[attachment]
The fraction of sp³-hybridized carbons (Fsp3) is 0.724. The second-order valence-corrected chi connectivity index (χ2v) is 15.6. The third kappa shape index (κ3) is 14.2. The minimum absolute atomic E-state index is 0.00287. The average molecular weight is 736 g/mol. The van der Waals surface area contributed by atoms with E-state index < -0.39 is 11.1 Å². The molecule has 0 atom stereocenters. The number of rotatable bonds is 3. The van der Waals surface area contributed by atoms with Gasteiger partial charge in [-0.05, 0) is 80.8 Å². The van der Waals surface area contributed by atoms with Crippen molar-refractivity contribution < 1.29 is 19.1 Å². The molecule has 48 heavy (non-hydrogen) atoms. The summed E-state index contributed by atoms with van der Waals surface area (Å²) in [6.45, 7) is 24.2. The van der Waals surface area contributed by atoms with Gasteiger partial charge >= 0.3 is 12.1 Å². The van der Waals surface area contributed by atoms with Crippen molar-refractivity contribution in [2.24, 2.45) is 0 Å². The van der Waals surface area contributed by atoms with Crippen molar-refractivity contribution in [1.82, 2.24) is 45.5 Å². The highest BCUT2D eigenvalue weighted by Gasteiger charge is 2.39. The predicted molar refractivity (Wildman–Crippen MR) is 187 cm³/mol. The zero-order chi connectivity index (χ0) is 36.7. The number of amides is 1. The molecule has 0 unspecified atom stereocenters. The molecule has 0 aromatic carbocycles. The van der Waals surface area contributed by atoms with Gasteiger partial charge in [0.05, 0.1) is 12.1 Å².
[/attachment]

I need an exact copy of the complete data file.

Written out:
The fraction of sp³-hybridized carbons (Fsp3) is 0.724. The second-order valence-corrected chi connectivity index (χ2v) is 15.6. The third kappa shape index (κ3) is 14.2. The minimum absolute atomic E-state index is 0.00287. The average molecular weight is 736 g/mol. The van der Waals surface area contributed by atoms with E-state index < -0.39 is 11.1 Å². The molecule has 0 atom stereocenters. The number of rotatable bonds is 3. The van der Waals surface area contributed by atoms with Gasteiger partial charge in [-0.05, 0) is 80.8 Å². The van der Waals surface area contributed by atoms with Crippen molar-refractivity contribution < 1.29 is 19.1 Å². The molecule has 48 heavy (non-hydrogen) atoms. The summed E-state index contributed by atoms with van der Waals surface area (Å²) in [6.45, 7) is 24.2. The van der Waals surface area contributed by atoms with Gasteiger partial charge >= 0.3 is 12.1 Å². The van der Waals surface area contributed by atoms with Crippen molar-refractivity contribution in [2.24, 2.45) is 0 Å². The van der Waals surface area contributed by atoms with Crippen molar-refractivity contribution in [1.82, 2.24) is 45.5 Å². The highest BCUT2D eigenvalue weighted by Gasteiger charge is 2.39. The predicted molar refractivity (Wildman–Crippen MR) is 187 cm³/mol. The zero-order chi connectivity index (χ0) is 36.7. The number of amides is 1. The molecule has 0 unspecified atom stereocenters. The molecule has 0 aromatic carbocycles. The van der Waals surface area contributed by atoms with Gasteiger partial charge in [0.05, 0.1) is 12.1 Å².